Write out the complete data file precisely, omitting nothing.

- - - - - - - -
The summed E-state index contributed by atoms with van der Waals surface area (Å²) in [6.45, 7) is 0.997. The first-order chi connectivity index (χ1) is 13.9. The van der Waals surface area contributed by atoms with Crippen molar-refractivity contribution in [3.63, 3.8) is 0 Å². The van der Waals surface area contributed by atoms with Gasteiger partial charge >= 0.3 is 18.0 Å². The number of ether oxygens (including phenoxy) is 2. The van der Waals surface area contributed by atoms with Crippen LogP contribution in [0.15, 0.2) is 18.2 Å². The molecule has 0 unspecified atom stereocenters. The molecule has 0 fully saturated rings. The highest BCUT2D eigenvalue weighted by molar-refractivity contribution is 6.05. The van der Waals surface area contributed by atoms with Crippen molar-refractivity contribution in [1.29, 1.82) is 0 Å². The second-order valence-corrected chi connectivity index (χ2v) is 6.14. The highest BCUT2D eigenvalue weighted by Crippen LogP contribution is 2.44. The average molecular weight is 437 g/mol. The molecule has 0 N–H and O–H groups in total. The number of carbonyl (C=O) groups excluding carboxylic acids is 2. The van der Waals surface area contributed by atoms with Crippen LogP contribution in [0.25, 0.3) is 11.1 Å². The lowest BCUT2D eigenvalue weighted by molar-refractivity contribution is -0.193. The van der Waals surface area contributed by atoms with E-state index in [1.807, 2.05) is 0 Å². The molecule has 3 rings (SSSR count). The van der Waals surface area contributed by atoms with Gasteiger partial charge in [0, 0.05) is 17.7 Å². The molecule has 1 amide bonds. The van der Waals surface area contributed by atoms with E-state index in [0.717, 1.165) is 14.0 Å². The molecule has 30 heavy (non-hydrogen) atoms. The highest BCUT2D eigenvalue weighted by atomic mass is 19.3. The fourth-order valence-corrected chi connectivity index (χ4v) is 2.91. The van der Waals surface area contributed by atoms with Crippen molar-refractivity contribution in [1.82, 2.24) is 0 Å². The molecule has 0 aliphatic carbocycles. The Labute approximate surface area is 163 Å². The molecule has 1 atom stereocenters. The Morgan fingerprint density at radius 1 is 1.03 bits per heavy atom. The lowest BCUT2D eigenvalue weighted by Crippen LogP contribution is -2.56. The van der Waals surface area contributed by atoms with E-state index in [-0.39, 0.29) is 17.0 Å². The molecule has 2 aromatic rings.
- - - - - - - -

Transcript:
The summed E-state index contributed by atoms with van der Waals surface area (Å²) in [6.45, 7) is 0.997. The first-order chi connectivity index (χ1) is 13.9. The van der Waals surface area contributed by atoms with Crippen molar-refractivity contribution in [3.63, 3.8) is 0 Å². The van der Waals surface area contributed by atoms with Gasteiger partial charge >= 0.3 is 18.0 Å². The number of ether oxygens (including phenoxy) is 2. The van der Waals surface area contributed by atoms with Crippen LogP contribution in [0.15, 0.2) is 18.2 Å². The molecule has 0 unspecified atom stereocenters. The molecule has 0 fully saturated rings. The highest BCUT2D eigenvalue weighted by molar-refractivity contribution is 6.05. The van der Waals surface area contributed by atoms with Crippen molar-refractivity contribution in [1.29, 1.82) is 0 Å². The second-order valence-corrected chi connectivity index (χ2v) is 6.14. The highest BCUT2D eigenvalue weighted by Crippen LogP contribution is 2.44. The average molecular weight is 437 g/mol. The molecule has 0 N–H and O–H groups in total. The number of carbonyl (C=O) groups excluding carboxylic acids is 2. The van der Waals surface area contributed by atoms with Crippen LogP contribution in [0.25, 0.3) is 11.1 Å². The lowest BCUT2D eigenvalue weighted by molar-refractivity contribution is -0.193. The van der Waals surface area contributed by atoms with E-state index in [1.807, 2.05) is 0 Å². The molecule has 3 rings (SSSR count). The van der Waals surface area contributed by atoms with Gasteiger partial charge in [0, 0.05) is 17.7 Å². The molecule has 1 amide bonds. The van der Waals surface area contributed by atoms with E-state index in [0.717, 1.165) is 14.0 Å². The molecule has 30 heavy (non-hydrogen) atoms. The highest BCUT2D eigenvalue weighted by atomic mass is 19.3. The fourth-order valence-corrected chi connectivity index (χ4v) is 2.91. The van der Waals surface area contributed by atoms with Crippen molar-refractivity contribution in [1.82, 2.24) is 0 Å². The molecule has 0 aliphatic carbocycles. The Labute approximate surface area is 163 Å². The molecule has 1 atom stereocenters. The Morgan fingerprint density at radius 1 is 1.03 bits per heavy atom. The lowest BCUT2D eigenvalue weighted by Crippen LogP contribution is -2.56. The van der Waals surface area contributed by atoms with E-state index in [-0.39, 0.29) is 17.0 Å². The molecule has 2 aromatic rings.